When you lose somebody that close to you, you realize how much the people around you mean to you. Brendan, John and I realized how much we loved playing together, and how much we meant to each other as people. This whole kind of family organization we had built, and that Bob had worked so hard on - it was all still in place, and to have it fall apart would only compound the tragedy. We knew Bob wouldn't want that, and we certainly didn't.
And you also had to deal with John's angioplasty at that time, too.
The first thing when we first got back together, we were talking about what we needed to do to carry on, getting new people and what-not - but before any of that, my main priority was to get John [healthy]. Once we got my brother involved and we got Ben [Wilson, keyboards] involved, John started to turn his thing around. And a real exciting kind of moment arrived for us. We had this new band, new people, it was exciting for us to have this challenge ahead.
Once we started getting involved with Bridge intensively last summer, it was fun. We recorded at the Plant in Sausalito [near San Francisco], and did mixing and overdubs in L.A. But then the trick became learning to play together live. Now it's slowly starting to come together. Playing live is something you can rehearse in a room and feel like you've got it, but there's a lot that goes into doing good live shows. It takes its time, but we're starting to find our stride.
You guys were a touring machine early on - I read the average was something like 250 shows a year. Now that you're back out there, how do you keep in shape for it?
Honestly, the last couple of years, we're enjoying playing live more than ever. We'd been down for so long. We're just trying to work back into it. You can't really keep in shape for this. When you're touring, there's a balance you need to have. You need to make sure you get to the gym, or you need to make sure you drink four nights a week instead of five. [laughs] You just have to get out and do it.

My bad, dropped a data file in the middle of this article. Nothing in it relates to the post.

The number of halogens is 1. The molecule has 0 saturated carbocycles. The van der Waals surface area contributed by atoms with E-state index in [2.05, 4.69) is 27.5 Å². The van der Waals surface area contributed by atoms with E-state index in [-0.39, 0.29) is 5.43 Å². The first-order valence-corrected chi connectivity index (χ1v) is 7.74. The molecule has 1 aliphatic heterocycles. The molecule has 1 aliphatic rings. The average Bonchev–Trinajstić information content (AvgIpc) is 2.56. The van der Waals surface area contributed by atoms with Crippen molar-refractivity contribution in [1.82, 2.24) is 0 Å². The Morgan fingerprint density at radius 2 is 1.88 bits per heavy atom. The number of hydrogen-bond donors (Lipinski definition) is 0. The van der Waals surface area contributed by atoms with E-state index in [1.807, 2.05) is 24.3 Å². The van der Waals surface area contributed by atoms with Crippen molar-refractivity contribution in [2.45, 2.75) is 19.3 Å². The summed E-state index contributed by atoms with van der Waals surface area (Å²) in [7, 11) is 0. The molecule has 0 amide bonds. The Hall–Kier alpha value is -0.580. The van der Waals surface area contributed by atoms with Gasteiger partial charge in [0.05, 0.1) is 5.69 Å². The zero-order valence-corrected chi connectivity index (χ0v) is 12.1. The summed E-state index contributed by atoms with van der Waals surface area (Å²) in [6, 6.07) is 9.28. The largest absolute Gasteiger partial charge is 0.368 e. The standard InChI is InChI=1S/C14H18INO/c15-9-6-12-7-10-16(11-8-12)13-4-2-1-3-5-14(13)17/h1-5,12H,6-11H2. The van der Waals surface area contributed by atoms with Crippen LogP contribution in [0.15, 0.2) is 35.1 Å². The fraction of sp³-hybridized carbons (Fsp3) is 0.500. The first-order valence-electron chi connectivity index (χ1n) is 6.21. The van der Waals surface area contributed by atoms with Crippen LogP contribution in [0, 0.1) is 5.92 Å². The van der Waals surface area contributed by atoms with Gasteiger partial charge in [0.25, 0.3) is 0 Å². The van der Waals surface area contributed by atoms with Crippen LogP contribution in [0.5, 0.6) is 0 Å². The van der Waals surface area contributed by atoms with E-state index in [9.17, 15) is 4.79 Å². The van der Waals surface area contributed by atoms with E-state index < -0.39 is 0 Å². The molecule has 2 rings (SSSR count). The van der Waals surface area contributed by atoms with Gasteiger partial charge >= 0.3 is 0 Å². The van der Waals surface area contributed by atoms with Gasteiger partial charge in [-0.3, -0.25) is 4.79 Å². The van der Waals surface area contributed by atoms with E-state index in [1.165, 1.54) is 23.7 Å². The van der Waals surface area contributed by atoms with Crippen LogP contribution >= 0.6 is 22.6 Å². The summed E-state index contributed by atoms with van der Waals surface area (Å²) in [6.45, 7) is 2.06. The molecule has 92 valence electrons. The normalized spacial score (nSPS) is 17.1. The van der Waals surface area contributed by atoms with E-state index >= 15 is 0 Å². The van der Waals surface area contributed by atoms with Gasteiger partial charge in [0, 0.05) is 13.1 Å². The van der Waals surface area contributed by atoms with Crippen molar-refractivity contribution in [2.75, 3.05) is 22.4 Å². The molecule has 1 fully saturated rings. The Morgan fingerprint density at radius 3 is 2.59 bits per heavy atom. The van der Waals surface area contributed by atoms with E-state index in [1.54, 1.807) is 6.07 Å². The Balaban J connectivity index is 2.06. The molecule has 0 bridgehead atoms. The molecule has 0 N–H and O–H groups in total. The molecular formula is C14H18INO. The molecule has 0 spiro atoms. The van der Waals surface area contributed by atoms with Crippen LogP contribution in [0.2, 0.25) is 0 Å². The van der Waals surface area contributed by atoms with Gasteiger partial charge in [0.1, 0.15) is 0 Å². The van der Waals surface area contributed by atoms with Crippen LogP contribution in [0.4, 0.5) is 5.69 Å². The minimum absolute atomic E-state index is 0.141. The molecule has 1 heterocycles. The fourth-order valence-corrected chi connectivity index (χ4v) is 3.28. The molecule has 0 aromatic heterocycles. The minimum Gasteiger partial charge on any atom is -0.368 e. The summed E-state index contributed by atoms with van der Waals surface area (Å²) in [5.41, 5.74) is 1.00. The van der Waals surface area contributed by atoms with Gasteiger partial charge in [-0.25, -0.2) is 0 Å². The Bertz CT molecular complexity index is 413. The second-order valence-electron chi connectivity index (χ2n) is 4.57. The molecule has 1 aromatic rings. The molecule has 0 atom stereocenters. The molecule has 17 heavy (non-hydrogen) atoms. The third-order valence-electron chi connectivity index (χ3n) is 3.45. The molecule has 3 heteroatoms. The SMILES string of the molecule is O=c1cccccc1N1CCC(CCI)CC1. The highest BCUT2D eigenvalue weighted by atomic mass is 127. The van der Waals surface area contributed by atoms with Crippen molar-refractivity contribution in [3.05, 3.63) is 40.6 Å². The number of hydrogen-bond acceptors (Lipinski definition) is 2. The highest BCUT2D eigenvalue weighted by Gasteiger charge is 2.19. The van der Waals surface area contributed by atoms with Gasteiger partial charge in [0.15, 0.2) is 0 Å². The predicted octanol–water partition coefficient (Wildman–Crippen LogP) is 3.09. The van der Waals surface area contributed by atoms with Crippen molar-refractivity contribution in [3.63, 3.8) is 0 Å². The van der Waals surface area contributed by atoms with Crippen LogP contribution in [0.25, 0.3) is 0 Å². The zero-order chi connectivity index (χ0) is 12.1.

You know, we were lucky in that we started out really young. All the way from [age] 17 to 25, we were just touring. And [then] four hit... we had been out on the road for six years straight, so all of a sudden there was another year and a half. Then we did a live record. We took a couple months off and did Straight On, and by the time we were done with that, we were really... not at that exhausted point, but headed that way.
We were fortunate. When you're always giving, and always out playing music, it's either a great excuse or a distraction from taking care of yourself. And I think that's what happened in Bob's case, and John's case. I think that's what happens to a lot of musicians. It's tough enough to take care of yourself and make sure you're treating yourself right. But when you're touring - and it's not an excuse - but it's real easy to not take care of your own personal business.
And not to get too much into personal business, but John looks amazing.
Isn't this awesome?
How long ago was the stomach surgery?
April 6th of last year, so a year and a month ago. He's lost 180 pounds. Honestly... it's one of those things you learn. We're just focusing on making sure that we're really pleased with the music we're playing, trying to grow musically, and we're also taking care of ourselves. Trying to keep that balance. And wherever that road takes us, we'll follow it. After years of just trying to be the biggest thing in the world, I think we're probably in a happier place now.